Ever drawn a brush through your hair and been alarmed at the number of hairs that came out with it? Or maybe you’ve been in the shower, in the middle of washing your hair, when an uncharacteristically large clump comes out, all tangled up in your hand. Certainly, it’s a cause for some distress, and some people may even panic.
Research has shown that 1 in 3 women will struggle with hair loss, or experience reduced hair volume, at some point during their lives. Of course, aging men have well-known battles with hair loss too. According to the American Hair Loss Association, two thirds of men over the age of 35 will suffer from some appreciable hair loss, and that number climbs to 85% by the time men are 50.
Some hair loss is natural. For example, it’s completely normal to lose anywhere from 50 to 100 hairs every day. It’s also normal to experience increased hair loss after a stressful event, like the end of a pregnancy, a marital break-up, or a death in the family. In those instances, the amount of hair lost can be up to ten times the normal amount, and will occur roughly three months after the stressful event, at the end of the hair’s natural life span. (Yes, hair has a life span too!)
But what about abnormal hair loss? First off, let’s dispel some myths. Hair loss can’t be prevented by washing your hair less frequently. In fact, if a dirty, oily scalp isn’t regularly cleaned, it can lead to dandruff and inflammation which can actually exacerbate hair loss. Also, tightly worn hairstyles, like ponytails, or tight-fitting hats may be uncomfortable, but haven’t generally been shown to increase hair loss either.
The most common cause of hair loss is a hormone imbalance. This is one reason why many women experience some hair loss after giving birth, when their hormones suddenly go into free-fall. Androgens are the most common culprit for hair loss. These hormones, which are in highest concentration in men, are not very hair friendly, and can shorten the hair growth cycle and cause hair to fall out when levels become abnormally high.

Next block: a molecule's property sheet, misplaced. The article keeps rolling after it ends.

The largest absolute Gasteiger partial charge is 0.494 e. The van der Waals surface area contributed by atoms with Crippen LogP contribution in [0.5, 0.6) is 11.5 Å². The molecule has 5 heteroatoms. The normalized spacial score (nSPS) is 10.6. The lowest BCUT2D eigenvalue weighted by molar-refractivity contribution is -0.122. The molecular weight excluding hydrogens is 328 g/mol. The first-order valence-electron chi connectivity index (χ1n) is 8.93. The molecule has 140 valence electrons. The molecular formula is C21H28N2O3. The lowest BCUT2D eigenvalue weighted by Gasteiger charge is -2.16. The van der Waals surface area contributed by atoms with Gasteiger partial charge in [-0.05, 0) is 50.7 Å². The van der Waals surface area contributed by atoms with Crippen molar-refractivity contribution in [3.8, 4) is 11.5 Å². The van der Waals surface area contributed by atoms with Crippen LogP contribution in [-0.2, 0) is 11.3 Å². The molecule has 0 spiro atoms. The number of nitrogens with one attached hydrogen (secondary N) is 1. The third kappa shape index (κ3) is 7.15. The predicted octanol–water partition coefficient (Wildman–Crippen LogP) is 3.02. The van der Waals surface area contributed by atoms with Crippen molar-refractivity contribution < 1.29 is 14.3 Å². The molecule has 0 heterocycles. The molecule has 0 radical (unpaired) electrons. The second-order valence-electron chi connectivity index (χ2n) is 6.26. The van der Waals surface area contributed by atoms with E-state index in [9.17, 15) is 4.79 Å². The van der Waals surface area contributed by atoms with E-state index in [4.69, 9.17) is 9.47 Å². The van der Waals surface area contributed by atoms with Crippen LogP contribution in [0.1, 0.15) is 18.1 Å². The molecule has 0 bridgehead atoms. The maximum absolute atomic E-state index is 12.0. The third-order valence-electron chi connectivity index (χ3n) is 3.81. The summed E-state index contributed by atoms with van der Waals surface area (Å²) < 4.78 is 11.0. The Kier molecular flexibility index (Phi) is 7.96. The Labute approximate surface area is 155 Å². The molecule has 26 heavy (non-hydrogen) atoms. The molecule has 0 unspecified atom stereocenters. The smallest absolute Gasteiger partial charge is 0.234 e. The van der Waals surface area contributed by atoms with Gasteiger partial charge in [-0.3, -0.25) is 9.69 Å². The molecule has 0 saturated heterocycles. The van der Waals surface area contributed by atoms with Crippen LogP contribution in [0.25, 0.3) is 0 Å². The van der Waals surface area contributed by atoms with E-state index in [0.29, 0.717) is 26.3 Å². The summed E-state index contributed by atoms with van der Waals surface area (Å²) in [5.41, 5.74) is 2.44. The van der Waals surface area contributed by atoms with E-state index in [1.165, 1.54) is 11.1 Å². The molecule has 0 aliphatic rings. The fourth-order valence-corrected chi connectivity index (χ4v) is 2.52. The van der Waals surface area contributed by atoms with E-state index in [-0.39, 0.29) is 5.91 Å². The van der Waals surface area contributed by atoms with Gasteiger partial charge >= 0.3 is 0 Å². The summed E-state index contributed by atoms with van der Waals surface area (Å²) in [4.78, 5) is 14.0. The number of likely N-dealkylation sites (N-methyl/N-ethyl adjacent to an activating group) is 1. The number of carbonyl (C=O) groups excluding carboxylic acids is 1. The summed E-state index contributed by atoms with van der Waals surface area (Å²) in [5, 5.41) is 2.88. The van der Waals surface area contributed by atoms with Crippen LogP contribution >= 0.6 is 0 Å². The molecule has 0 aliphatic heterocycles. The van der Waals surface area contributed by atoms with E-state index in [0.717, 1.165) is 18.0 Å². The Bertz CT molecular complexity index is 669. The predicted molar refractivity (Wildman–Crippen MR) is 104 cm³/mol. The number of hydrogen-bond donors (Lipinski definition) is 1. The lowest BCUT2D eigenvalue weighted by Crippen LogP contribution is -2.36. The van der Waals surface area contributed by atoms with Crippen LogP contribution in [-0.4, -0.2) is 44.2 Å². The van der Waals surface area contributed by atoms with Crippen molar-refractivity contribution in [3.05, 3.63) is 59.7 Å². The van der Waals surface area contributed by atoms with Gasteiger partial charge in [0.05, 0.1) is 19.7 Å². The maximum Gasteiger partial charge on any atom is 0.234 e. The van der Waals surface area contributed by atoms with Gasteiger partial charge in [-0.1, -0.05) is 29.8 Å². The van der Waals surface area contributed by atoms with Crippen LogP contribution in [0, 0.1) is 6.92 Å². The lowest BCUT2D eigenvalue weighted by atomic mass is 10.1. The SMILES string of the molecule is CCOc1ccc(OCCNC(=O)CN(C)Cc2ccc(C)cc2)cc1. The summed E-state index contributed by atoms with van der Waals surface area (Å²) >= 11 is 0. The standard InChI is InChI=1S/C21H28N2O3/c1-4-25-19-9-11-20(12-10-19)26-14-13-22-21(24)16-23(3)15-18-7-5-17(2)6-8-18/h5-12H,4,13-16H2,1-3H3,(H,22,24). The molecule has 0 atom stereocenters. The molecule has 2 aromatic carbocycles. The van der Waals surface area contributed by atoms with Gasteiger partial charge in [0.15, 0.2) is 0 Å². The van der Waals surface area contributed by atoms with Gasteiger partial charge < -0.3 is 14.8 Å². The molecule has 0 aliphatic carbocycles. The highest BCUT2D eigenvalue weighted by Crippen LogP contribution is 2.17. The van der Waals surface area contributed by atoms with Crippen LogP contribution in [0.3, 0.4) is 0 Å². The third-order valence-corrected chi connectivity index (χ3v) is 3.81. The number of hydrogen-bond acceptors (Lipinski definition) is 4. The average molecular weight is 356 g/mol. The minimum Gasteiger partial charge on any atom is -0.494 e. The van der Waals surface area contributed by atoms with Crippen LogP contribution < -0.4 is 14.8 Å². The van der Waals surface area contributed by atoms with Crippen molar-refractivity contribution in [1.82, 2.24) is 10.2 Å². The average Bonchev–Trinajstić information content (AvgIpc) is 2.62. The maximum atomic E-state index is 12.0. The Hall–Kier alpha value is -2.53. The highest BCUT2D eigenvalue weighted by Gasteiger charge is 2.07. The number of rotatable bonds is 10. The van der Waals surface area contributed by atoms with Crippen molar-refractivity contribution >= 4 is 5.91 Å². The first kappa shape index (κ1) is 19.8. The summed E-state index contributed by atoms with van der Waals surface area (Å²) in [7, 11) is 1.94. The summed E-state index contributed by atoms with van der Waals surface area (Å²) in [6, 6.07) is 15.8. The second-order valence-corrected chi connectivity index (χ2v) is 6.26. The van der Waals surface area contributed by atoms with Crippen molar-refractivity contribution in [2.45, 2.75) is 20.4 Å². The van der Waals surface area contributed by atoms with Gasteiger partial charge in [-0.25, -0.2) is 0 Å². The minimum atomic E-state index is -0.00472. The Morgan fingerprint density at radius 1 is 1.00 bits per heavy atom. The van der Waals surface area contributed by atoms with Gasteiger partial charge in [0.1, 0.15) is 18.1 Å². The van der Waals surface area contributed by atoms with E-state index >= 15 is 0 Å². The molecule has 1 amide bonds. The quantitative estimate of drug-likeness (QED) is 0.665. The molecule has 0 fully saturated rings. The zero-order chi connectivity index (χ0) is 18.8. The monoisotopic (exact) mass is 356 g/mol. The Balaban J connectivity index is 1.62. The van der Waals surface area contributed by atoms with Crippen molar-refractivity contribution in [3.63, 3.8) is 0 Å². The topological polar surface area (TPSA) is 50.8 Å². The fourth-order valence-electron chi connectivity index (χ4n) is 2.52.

Subconsciously, we all recognize this link between high testosterone and hair loss. In a 2012 study from the University of Pennsylvania, both men and women considered bald men to be larger, stronger, smarter, more powerful, more successful, and more dominant than men who still had hair. It seems now that all the hand-wringing men have gone through over the ages was completely unnecessary. They may actually gain status by losing their hair.
For women, of course, the picture is completely different. Our health, strength and sex appeal is still strongly associated with the length and luxuriousness of our hair, so any amount of hair loss is of deep concern. In this case, higher than normal androgen levels are the most common cause of hair loss too. Sufferers of conditions like PCOS, which is strongly associated with an abnormally elevated androgen level, will need to balance their hormones and reduce their androgen level so that hair can be retained.
The best way to balance hormones is to cleanse the liver of any congested bile so that it can function more optimally again. Since the liver is the organ which metabolizes and excretes hormones from the body, ensuring optimal liver functioning is essential for maintaining balanced hormones. In fact, the main reason that stress causes hair to fall out is likely the increase in the hormone cortisol, which is always accompanied by an increase in androgens. When levels of androgens are increased, they can over-stimulate hair follicles and cause hair to fall out.
Other hormonal conditions, like hyper- or hypothyroidism, can also cause hair loss, and since the liver is the organ which converts T4 to the active form of T3, sub-optimal liver functioning is implicated in thyroid problems too.
If you are currently struggling with some form of hair loss, you should consider using our products to improve the health of your liver so that hormone balance can be restored. Supplementing with some vitamins and minerals may also help to combat hair loss. Vitamins B12, D, and the minerals zinc and iron have also been linked to hair loss, although these deficiencies tend only to aggravate an existing problem, and are typically not the main cause. Contact us for more information.
About the author: Rebecca Wong has been working in the herbal business since 2000. She has received her training in acupuncture and herbalism from respected authorities Paul Des Rosiers and Vu Le at the Ontario College of Traditional Chinese Medicine in Toronto, and Michael Tierra at the East West Herb School in California.